Collaborative Summer Research Under Way Across Campus
Although classes have ended for the 2007-08 academic year, 118 Hamilton students won't be going home right away. They'll spend at least part of their summer on campus conducting research with Hamilton faculty. Eighty-two students will conduct science research, 18 students will work with faculty on Emerson grant projects and another 18 will study public policy for the Levitt Center.
In the Science Center and in the field, students are already beginning work with faculty from the anthropology, biology, chemistry, geosciences, neuroscience, physics and psychology departments. Projects include "An Exploration of the Power of Enzymes," "Lupine and Butterfly Biology in the Rome Sand Plains," and "The Impact of ADHD Symptomatology in College Students."
Created in 1997, the Emerson Foundation Grant program was designed to provide students with significant opportunities to work collaboratively with faculty members, researching an area of interest. Seventeen faculty members from disciplines as diverse as art, chemistry and Japanese will be working with Hamilton students. This summer's projects include "Romans, Movies and the Disappearance of the Bible; "Why We Need Supermen: The Purpose of Superheroes in Society"; and "The Role of Classics in the Founding of America." The students will make public presentations of their research during the 2008-09 academic year.
To enhance student research around issues of public affairs, the Arthur Levitt Public Affairs Center funds student-faculty research through its Levitt Research Fellows Program. This year 18 students and 16 faculty members will explore such projects as "Theories for Community Integration: Refugees in Utica, N.Y.; "From McDonald's to Chinese Cultural Identity in a Globalization World"; and "A Study of the Global Stock Markets Integration." The program is open to all students who wish to spend the summer working in collaboration with a faculty member on an issue related to public affairs. Students receive a summer stipend and some expense money, and spend 10 weeks in the summer working intensively with a faculty mentor.
Assistant Professor of Government Ted Lehmann worked with a student on an Emerson project last summer, and this summer is collaborating on a Levitt project with Cam Gaylord, a rising senior. Lehmann explained why faculty as well as students benefit from summer research. "The most enjoyable part of being a professor is these occasions of one to one mentoring and research guidance, particularly when it is with students one already likes and has had a relationship with, which is generally the case with summer projects," he said. "Cam's project is close to my own work on oil and politics, and he took a few courses with me last year that kindled his interest in these subjects," Lehmann explained. So my advisement of him is more advanced and his project will likely be at a high level in its final outcome. I enjoy working with students on an individual basis, guiding their research projects along, particularly when the areas of inquiry overlap with my own areas of research interest," he said.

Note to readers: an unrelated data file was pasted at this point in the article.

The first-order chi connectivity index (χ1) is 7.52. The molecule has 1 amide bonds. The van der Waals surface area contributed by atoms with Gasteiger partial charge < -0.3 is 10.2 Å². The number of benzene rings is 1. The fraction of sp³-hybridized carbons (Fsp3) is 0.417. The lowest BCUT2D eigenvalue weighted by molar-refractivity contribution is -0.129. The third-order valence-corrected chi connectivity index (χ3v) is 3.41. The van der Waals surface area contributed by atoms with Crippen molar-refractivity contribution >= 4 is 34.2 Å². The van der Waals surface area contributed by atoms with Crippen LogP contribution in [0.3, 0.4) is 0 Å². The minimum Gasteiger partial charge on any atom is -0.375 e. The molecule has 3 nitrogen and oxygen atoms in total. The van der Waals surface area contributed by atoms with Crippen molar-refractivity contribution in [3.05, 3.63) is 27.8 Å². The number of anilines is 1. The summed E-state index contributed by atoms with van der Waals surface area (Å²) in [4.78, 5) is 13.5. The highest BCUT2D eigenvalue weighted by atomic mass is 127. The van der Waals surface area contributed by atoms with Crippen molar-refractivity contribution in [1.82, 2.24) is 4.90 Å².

Thirty-two members of the science faculty are sharing their labs with student researchers this summer and many of the faculty are working on more than one project. Professor of Chemistry Tim Elgren, who has conducted research with students for 14 of the past 15 years, says summer is when he gets the majority of his research done. "I've been fortunate to work with some great students in the summer," said Elgren. "I've never limited it to only chemistry or biochemistry majors. I've always invited students that I've come to know, typically because they've taken one of my classes, that I think I would enjoy working with for 10 weeks of the summer."
He describes summer research as "far more intense than during the academic year because every student is pushing forward on a project that invariably presents some troubleshooting. That's the beauty and excitement of mentoring students working on an open-ended research question." Elgren served as president of the Council on Undergraduate Research and as a member of its executive board. CUR is an organization that supports faculty and institutions that seek to promote undergraduate research on their campuses.
Classics Professor Barbara Gold will spend the summer working with Casey Green '09 on an Emerson Summer Research grant project titled "Republican Mothers: A Comparative Study." Green will combine her dual interests (and majors) in classics and history, studying the expectations of motherhood, the relationships between mothers and their children, and how a woman's role as mother influenced her actions in the wider society, in both early America and republican Rome.
Gold noted, "Since I had just published an article on Roman mothers when Casey approached me about doing this project, I was quite excited. This is a chance to combine my love for teaching with my passion for one of my areas of scholarship --Roman social history." Gold said she values summer research, "Because I love to teach, love to work with good students, and love to work intensively on projects that interest me."